No Doubt ‘Doubt’ is Great Art
‘Doubt: A Parable’ a riveting production on religion by local high school
Encinal High School (EHS) students just finished a highly acclaimed production of John Patrick Shanley’s Doubt: A Parable.
Skeptics might have entertained the mistaken belief that "Doubt" would soar over the intellectual domain of high-school students or it would exceed the average adolescent’s attention span; they were wrong. This production was riveting; holding both student and adult audiences spellbound from curtain to curtain.
This aficionado of the performing arts, who sees nearly 50 shows a year, ranks "Doubt," as directed by Gene Kahane, on par with any theater production in the Bay Area.
Megan Jones, as Sister Aloysius, was simply a marvel. Unless you drive to Ashland, you are not going to find a match for: absolutely stunning: a rising star. Not to dismiss the conspicuous work she put into the play, but Jones is clearly a stage natural: her acting is inventive, nuanced and most entertaining.
Her Sister Aloysius was an infuriating rendition, bordering on parody, of the proverbial Sister Superior: a dour nun who runs a Catholic School with an iron fist, wrapped tightly with rosary beads, and wields knuckle-bruising rulers. Jones’ performance was delightfully garnished with highly animated facial expressions that betrayed her thoughts as clearly as scrolling subtitles or a voice over narrative would have.
She is truly a creative genius, signaling the audience with condescending wry smiles and twisted sneers that presage her withering, vitriolic fusillades. Jones was one part Miss Jean Brodie and one part the female equivalent to the highly animated Johnny Depp; Jones is the woman of a thousand disapproving scowling faces.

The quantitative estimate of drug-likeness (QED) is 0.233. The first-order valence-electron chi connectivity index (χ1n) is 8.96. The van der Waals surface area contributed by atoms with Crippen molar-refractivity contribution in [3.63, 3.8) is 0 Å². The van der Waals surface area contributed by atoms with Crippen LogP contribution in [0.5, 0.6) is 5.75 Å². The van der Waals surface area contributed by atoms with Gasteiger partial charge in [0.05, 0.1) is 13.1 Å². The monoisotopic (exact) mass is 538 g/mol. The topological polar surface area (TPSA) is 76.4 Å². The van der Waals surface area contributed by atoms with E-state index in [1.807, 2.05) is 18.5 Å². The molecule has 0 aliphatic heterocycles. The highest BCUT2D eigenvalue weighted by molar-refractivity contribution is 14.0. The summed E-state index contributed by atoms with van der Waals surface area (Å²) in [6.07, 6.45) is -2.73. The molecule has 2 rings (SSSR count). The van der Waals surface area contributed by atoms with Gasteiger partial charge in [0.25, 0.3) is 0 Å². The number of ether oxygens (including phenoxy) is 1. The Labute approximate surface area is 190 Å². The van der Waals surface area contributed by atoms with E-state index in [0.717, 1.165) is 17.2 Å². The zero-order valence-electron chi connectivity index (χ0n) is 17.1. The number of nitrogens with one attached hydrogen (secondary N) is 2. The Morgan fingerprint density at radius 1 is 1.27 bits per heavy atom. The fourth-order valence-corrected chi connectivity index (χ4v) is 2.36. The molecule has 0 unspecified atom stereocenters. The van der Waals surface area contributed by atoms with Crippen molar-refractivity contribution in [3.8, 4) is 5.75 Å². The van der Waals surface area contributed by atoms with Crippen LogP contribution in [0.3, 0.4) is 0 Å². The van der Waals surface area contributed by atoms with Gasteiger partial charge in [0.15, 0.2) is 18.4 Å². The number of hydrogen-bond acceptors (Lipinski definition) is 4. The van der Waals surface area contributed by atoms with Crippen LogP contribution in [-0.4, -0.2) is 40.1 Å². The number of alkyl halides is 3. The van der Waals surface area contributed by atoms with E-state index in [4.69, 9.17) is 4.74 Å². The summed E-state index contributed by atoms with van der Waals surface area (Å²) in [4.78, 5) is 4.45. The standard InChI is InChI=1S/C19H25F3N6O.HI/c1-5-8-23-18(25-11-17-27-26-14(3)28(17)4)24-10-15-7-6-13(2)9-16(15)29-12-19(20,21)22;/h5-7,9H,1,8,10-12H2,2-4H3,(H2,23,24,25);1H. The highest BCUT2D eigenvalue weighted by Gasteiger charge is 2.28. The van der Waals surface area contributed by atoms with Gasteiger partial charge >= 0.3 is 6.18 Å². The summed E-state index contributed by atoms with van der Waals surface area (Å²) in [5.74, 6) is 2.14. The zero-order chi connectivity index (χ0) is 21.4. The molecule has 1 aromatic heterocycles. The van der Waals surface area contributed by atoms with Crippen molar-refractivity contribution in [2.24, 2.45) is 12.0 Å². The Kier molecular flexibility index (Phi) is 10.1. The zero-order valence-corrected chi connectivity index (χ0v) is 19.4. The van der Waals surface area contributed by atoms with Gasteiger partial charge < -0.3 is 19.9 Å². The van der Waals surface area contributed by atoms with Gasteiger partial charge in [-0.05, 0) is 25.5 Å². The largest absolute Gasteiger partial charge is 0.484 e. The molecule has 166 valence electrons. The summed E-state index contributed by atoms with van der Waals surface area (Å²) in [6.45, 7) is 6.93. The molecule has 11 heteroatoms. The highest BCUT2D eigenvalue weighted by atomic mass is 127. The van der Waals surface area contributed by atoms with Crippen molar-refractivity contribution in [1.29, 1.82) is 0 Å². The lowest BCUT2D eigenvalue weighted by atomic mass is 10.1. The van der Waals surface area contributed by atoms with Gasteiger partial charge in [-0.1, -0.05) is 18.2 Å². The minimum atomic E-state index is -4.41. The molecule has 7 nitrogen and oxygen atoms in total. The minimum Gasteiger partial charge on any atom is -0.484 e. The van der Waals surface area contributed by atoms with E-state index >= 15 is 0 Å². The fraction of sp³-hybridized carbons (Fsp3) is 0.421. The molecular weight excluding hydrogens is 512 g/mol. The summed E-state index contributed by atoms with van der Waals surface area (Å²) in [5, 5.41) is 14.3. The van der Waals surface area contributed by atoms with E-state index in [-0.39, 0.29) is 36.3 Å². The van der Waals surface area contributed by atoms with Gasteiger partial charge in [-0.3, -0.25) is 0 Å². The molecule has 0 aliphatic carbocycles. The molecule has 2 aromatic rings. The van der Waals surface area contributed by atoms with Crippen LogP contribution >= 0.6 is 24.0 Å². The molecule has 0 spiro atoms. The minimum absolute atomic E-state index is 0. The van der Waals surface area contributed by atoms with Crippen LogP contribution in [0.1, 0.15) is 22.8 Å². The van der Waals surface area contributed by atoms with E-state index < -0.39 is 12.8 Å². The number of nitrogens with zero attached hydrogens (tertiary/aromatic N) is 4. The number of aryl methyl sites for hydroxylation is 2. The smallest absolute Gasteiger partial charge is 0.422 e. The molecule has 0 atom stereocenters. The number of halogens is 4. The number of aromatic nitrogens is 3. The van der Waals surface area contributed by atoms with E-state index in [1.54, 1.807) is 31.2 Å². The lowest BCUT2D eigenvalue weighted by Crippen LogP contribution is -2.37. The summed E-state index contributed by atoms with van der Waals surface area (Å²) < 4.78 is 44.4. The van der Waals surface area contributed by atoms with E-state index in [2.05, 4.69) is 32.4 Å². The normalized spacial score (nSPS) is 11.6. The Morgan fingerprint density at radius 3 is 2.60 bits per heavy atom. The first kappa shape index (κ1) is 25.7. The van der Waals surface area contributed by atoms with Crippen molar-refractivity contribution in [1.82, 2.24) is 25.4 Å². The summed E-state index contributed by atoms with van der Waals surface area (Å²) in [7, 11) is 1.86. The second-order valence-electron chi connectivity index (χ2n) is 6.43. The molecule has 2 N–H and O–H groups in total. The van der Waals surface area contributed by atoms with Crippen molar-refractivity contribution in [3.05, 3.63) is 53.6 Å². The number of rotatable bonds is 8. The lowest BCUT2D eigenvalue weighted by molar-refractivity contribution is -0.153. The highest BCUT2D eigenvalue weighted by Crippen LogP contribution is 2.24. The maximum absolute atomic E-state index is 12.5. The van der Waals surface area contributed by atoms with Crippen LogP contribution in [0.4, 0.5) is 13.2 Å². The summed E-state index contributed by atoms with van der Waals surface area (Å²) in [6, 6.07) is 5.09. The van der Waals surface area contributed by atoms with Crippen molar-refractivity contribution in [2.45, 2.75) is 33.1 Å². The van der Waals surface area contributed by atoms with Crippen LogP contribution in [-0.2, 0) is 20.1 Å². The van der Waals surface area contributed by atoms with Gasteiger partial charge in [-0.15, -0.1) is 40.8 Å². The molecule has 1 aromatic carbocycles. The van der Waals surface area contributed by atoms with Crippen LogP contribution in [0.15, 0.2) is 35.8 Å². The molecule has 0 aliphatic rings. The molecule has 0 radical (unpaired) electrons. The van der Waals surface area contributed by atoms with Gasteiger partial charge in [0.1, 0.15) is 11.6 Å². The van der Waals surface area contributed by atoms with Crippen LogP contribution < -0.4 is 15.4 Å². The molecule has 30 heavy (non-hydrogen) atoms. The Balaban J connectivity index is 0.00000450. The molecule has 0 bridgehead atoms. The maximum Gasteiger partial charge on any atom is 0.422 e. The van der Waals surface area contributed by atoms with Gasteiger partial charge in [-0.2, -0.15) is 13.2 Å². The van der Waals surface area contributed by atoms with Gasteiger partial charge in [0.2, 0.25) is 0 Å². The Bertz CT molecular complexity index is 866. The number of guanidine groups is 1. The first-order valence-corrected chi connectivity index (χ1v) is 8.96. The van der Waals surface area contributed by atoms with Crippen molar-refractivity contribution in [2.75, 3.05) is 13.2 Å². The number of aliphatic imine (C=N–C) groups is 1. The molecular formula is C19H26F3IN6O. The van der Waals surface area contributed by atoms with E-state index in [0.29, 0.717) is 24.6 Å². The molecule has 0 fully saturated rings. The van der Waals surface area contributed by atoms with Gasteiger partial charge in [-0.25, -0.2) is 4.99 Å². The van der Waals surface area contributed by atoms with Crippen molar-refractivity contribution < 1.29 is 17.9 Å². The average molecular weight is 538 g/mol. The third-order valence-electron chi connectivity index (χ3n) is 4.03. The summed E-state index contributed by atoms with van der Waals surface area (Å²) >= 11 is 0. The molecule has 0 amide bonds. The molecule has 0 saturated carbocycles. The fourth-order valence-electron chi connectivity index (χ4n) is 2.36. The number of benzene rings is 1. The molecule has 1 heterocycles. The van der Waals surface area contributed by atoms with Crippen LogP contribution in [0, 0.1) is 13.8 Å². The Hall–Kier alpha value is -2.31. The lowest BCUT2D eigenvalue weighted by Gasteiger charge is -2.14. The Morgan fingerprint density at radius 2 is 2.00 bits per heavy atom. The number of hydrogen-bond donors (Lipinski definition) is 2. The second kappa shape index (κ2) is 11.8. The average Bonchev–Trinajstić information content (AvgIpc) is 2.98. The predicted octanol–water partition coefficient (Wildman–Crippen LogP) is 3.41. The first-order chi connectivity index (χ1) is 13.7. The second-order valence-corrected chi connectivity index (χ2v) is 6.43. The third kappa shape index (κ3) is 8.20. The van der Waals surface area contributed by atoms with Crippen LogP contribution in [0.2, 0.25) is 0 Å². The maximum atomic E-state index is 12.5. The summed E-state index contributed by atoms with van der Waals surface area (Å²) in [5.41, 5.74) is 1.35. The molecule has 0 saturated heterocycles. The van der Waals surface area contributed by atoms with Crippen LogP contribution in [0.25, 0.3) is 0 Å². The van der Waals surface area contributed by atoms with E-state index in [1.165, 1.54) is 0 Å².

Skye Chandler, as the ever-vulnerable, yet dauntlessly buoyant Sister James, was astounding as she repeatedly bounced back from the crushing, dispiriting blows she suffered at the hands of Sister Superior. Chandler’s character called for more emotional transitions than anyone in the script. Her portrayal of Sister James convincingly dusted herself off, undiminished, after each verbal bludgeoning, restoring herself to cheery optimism.
Alumnus Gabe Lima returned to the EHS’s klieg lights as Father Flynn, a Catholic priest who initially incurred the distrust of the homophobic Sister Superior because he used ball point pens, vice fountain pens, he liked pagan Christmas songs such as "Frosty the Snowman," and worst of all, enjoyed teaching too much.
To his credit, Lima’s Father Flynn maintains a delicate balancing act prompting the audience vacillate between trusting him and believing the accusations of the rabid Sister Aloysius.
As the adage goes, "There are no small parts in theater" and Isabella Davis aptly proves it as Mrs. Muller.
Davis unleashes a tempest on stage; going mano-a-mano with the sinister Sister Aloysius and earning cheers from the audience. With a high degree of athleticism, Davis, in a rightful rage, clears props off the stage with a sweeping soccer kick.
Special kudus go to Fran Kahane in the costuming department; not only were the Catholic vestments convincing but Sister Aloysius’ eye glasses were right out of the early ‘60s archives.
Good theater is an art; the EHS production of "Doubt" is great art.
Jeffrey R Smith is a member of the San Francisco Bay Area Theatre Critics Circle.